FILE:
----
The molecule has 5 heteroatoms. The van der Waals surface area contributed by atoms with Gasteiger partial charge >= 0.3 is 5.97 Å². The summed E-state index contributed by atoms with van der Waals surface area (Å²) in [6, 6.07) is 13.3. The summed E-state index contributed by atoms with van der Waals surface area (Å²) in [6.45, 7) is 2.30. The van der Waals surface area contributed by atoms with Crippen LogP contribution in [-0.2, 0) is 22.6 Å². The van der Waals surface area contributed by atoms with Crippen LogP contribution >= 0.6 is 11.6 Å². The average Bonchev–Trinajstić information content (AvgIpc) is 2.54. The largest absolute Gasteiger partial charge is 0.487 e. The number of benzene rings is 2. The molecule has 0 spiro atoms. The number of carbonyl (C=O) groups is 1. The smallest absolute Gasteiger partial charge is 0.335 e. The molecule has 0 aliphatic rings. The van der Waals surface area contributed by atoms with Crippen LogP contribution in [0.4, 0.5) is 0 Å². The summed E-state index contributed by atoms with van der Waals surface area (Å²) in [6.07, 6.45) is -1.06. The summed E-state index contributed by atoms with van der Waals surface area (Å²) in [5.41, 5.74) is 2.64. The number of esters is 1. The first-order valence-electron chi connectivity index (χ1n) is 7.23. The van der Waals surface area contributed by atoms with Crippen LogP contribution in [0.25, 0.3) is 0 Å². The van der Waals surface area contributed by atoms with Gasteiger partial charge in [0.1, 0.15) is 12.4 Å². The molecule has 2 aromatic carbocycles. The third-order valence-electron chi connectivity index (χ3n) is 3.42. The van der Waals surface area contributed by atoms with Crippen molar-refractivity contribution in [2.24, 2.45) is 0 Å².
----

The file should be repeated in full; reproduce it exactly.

The molecule has 5 heteroatoms. The van der Waals surface area contributed by atoms with Gasteiger partial charge >= 0.3 is 5.97 Å². The summed E-state index contributed by atoms with van der Waals surface area (Å²) in [6, 6.07) is 13.3. The summed E-state index contributed by atoms with van der Waals surface area (Å²) in [6.45, 7) is 2.30. The van der Waals surface area contributed by atoms with Crippen LogP contribution in [-0.2, 0) is 22.6 Å². The van der Waals surface area contributed by atoms with Crippen LogP contribution >= 0.6 is 11.6 Å². The average Bonchev–Trinajstić information content (AvgIpc) is 2.54. The largest absolute Gasteiger partial charge is 0.487 e. The number of benzene rings is 2. The molecule has 0 spiro atoms. The number of carbonyl (C=O) groups is 1. The smallest absolute Gasteiger partial charge is 0.335 e. The molecule has 0 aliphatic rings. The van der Waals surface area contributed by atoms with Crippen LogP contribution in [0.4, 0.5) is 0 Å². The summed E-state index contributed by atoms with van der Waals surface area (Å²) in [6.07, 6.45) is -1.06. The summed E-state index contributed by atoms with van der Waals surface area (Å²) in [5.41, 5.74) is 2.64. The number of esters is 1. The first-order valence-electron chi connectivity index (χ1n) is 7.23. The van der Waals surface area contributed by atoms with Crippen LogP contribution in [0.25, 0.3) is 0 Å². The van der Waals surface area contributed by atoms with Gasteiger partial charge in [0.1, 0.15) is 12.4 Å². The molecule has 2 aromatic carbocycles. The third-order valence-electron chi connectivity index (χ3n) is 3.42. The van der Waals surface area contributed by atoms with Crippen molar-refractivity contribution in [2.24, 2.45) is 0 Å².